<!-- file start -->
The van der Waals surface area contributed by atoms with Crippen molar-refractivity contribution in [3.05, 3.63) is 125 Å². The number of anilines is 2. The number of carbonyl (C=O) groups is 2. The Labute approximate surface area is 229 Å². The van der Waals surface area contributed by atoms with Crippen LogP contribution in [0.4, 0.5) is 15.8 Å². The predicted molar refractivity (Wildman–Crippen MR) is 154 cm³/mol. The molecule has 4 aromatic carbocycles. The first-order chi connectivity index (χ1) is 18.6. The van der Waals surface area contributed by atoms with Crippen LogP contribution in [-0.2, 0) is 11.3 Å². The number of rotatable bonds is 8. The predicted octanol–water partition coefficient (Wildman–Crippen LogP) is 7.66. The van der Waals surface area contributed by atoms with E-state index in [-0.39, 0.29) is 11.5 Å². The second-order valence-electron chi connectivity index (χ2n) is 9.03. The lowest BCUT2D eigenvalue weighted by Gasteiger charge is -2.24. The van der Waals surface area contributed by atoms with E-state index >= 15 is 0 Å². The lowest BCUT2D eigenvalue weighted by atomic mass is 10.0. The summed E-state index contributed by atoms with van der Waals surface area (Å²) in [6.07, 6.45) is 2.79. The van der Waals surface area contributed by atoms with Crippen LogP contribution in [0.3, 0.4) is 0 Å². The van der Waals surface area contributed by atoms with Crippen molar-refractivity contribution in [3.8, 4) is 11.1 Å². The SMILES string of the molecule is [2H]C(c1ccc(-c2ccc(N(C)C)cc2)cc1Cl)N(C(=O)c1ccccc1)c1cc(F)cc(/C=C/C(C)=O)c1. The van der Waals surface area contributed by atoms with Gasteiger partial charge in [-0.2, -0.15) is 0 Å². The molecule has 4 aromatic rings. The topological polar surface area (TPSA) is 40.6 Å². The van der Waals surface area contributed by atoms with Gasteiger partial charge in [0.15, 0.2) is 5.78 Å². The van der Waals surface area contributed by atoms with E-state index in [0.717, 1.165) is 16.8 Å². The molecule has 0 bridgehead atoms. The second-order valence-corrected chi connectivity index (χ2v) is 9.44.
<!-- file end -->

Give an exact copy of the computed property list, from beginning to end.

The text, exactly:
The van der Waals surface area contributed by atoms with Crippen molar-refractivity contribution in [3.05, 3.63) is 125 Å². The number of anilines is 2. The number of carbonyl (C=O) groups is 2. The Labute approximate surface area is 229 Å². The van der Waals surface area contributed by atoms with Crippen LogP contribution in [0.4, 0.5) is 15.8 Å². The predicted molar refractivity (Wildman–Crippen MR) is 154 cm³/mol. The molecule has 4 aromatic carbocycles. The first-order chi connectivity index (χ1) is 18.6. The van der Waals surface area contributed by atoms with Crippen LogP contribution in [-0.2, 0) is 11.3 Å². The number of rotatable bonds is 8. The predicted octanol–water partition coefficient (Wildman–Crippen LogP) is 7.66. The van der Waals surface area contributed by atoms with E-state index in [-0.39, 0.29) is 11.5 Å². The second-order valence-electron chi connectivity index (χ2n) is 9.03. The lowest BCUT2D eigenvalue weighted by Gasteiger charge is -2.24. The van der Waals surface area contributed by atoms with E-state index >= 15 is 0 Å². The lowest BCUT2D eigenvalue weighted by atomic mass is 10.0. The summed E-state index contributed by atoms with van der Waals surface area (Å²) in [6.07, 6.45) is 2.79. The van der Waals surface area contributed by atoms with Crippen LogP contribution in [0.3, 0.4) is 0 Å². The van der Waals surface area contributed by atoms with Crippen molar-refractivity contribution in [3.8, 4) is 11.1 Å². The SMILES string of the molecule is [2H]C(c1ccc(-c2ccc(N(C)C)cc2)cc1Cl)N(C(=O)c1ccccc1)c1cc(F)cc(/C=C/C(C)=O)c1. The van der Waals surface area contributed by atoms with Gasteiger partial charge in [-0.2, -0.15) is 0 Å². The molecule has 4 aromatic rings. The topological polar surface area (TPSA) is 40.6 Å². The van der Waals surface area contributed by atoms with Gasteiger partial charge in [0.15, 0.2) is 5.78 Å². The van der Waals surface area contributed by atoms with E-state index in [0.717, 1.165) is 16.8 Å². The molecule has 0 bridgehead atoms. The second-order valence-corrected chi connectivity index (χ2v) is 9.44.